Belfast Telegraph

Cardy verdict: Wrong turn proved killer Black's undoing

Robert Black prided himself on his encyclopaedic knowledge of the UK's road network but it was one wrong turn that proved his undoing.

The serial killer's decision to double back on himself after snatching a little girl from the Scottish village of Stow saw him drive straight into the hands of police officers who had just been alerted to a suspected abduction.

He later described that date - Saturday July 14, 1990 - as the day "the roof fell in".

The terrified six-year-old was found in the back of his delivery van bound, gagged, hooded and stuffed head first into a sleeping bag. If she had remained in that state, medical experts claimed, she could have been dead within 15 minutes.

Black had sexually assaulted her in the back of his blue Ford Transit moments earlier in a lay-by beside a disused quarry two miles north on the main A7 Galashiels Road.

But his next move - to turn round and drive back through Stow on his way south to Galashiels - sealed his fate, inadvertently saved his victim's life and finally brought his murderous reign of terror to a shuddering halt.

Black, who had approached another girl in the village an hour beforehand, only to be scared off by her dog, initially said nothing as the little girl was recovered from the van he used as his lair of abuse.

However as he was driven to a police station the calculating killer started to talk, recounting the events of the day in chillingly understated fashion.

"What a day it's been," he said.

"It should have happened on Friday the 13th. It was a rush of blood. I've always liked young girls since I was a young kid."

Black's victim was gagged with two strips of Elastoplast tape over her mouth and her wrists tightly bound behind her with black cord.

He had placed a cushion cover over her head before tying it tightly round her neck. He had then rammed her into the dirty sleeping bag he used on overnight delivery trips.

Fortunately Stow resident David Herkes had witnessed the abduction taking place and had told police immediately.

Mr Herkes had been on the other side of the road as the young girl, who was on her way home after calling at a friend's house to find no one in, walked along the pavement past the parked Transit.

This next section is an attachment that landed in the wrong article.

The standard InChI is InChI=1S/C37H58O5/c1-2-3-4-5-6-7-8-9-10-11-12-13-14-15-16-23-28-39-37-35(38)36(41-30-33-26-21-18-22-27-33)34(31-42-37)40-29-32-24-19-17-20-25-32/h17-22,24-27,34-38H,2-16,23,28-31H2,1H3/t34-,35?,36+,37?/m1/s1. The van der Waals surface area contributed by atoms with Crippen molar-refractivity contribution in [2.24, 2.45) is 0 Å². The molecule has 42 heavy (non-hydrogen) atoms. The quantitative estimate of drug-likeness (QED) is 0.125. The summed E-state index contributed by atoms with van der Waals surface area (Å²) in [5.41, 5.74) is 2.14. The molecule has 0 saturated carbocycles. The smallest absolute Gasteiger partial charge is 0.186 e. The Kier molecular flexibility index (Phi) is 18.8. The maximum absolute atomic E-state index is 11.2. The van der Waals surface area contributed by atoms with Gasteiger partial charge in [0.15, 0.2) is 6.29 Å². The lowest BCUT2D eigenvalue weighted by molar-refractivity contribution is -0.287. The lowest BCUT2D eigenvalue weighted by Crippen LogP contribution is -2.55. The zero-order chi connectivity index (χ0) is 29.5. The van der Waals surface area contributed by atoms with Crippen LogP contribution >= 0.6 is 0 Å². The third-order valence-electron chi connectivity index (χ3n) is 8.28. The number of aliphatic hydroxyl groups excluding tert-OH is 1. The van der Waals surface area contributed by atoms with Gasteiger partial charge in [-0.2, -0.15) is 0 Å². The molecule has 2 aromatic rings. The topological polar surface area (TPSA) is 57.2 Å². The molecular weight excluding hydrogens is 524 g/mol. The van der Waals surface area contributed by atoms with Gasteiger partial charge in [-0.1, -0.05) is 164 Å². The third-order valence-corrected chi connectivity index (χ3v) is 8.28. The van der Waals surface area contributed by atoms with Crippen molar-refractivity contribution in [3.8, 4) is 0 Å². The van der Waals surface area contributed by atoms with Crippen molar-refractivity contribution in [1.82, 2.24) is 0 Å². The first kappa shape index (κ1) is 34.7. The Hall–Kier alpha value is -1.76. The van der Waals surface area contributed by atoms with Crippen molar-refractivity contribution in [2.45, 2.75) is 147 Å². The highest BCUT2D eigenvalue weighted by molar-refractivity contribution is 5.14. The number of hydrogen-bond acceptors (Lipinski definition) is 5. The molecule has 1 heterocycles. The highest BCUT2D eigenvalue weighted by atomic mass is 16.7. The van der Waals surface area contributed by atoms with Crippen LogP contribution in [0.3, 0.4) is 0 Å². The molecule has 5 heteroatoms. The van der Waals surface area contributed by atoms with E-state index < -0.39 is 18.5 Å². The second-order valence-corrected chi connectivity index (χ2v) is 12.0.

He noticed her stop at the passenger's door - then suddenly she was gone, her feet whipped from her as Black pushed her into the foot well.

Later Black's petrified victim, who cannot be identified for legal reasons, told officers what happened.

"He wasn't looking at me then but then he looked at me," she said.

"I didn't know he was a bad man then.

"He said sorry but then he grabbed me round the waist and bent me over and pushed me under the chair of the van."

Black drove off before Mr Herkes could do anything but he had managed to note the number plate and immediately ran to the local police station.

It was 20 minutes later, as police were just beginning to mount the search, that Black drove straight into them on the Galashiels Road.

As he opened up in the police car, one officer asked him if he worked alone.

"It's not the sort of thing you do with witnesses around is it?" he replied.

"I just seen her and got her into the van. I tied her up 'cos I wanted to keep her until I delivered the parcel to Galashiels."

The policeman then asked Black had he touched the girl.

"It just happened so quick," he said.

"I only touched her a little. I wanted to keep her until I went somewhere like Blackpool so I could spend some time with her."

The officer asked him what he would have done after that.

"Just let her go, drop her off," he claimed.

When interviewed 15 years later by detectives investigating Jennifer Cardy's murder, Black sniggered as he suggested his victim in Stow looked older to him than she was.

"I thought she was about eight year-old and she turned out to be six-year-old," he said.

"If I'd known she was only six year-old I wouldn't have done it."

He said he first spotted her walking along the pavement and was attracted by what she was wearing - short socks, shorts and a t-shirt.

"I think part of what made me go for it in that case was my state of mind I suppose at the time," he told detectives.

"I was feeling pretty down in the dumps, but another part was that where she was walking, she was heading for an area where there was a high stone wall on one side and a park on the other side, so there's no houses actually overlooking that part of the road."

Black said he decided against taking the girl when she walked up a path to call at a house - her friend's - but then he spotted her again soon after on her way back.

"I went and found somewhere to turn round and I was starting back to head for my next (delivery) drop or my last drop as it happens, and it was on the way back that I seen that she was coming down the path again on her own so I thought I would stop and I'd see what developed," he said.

Belfast Telegraph


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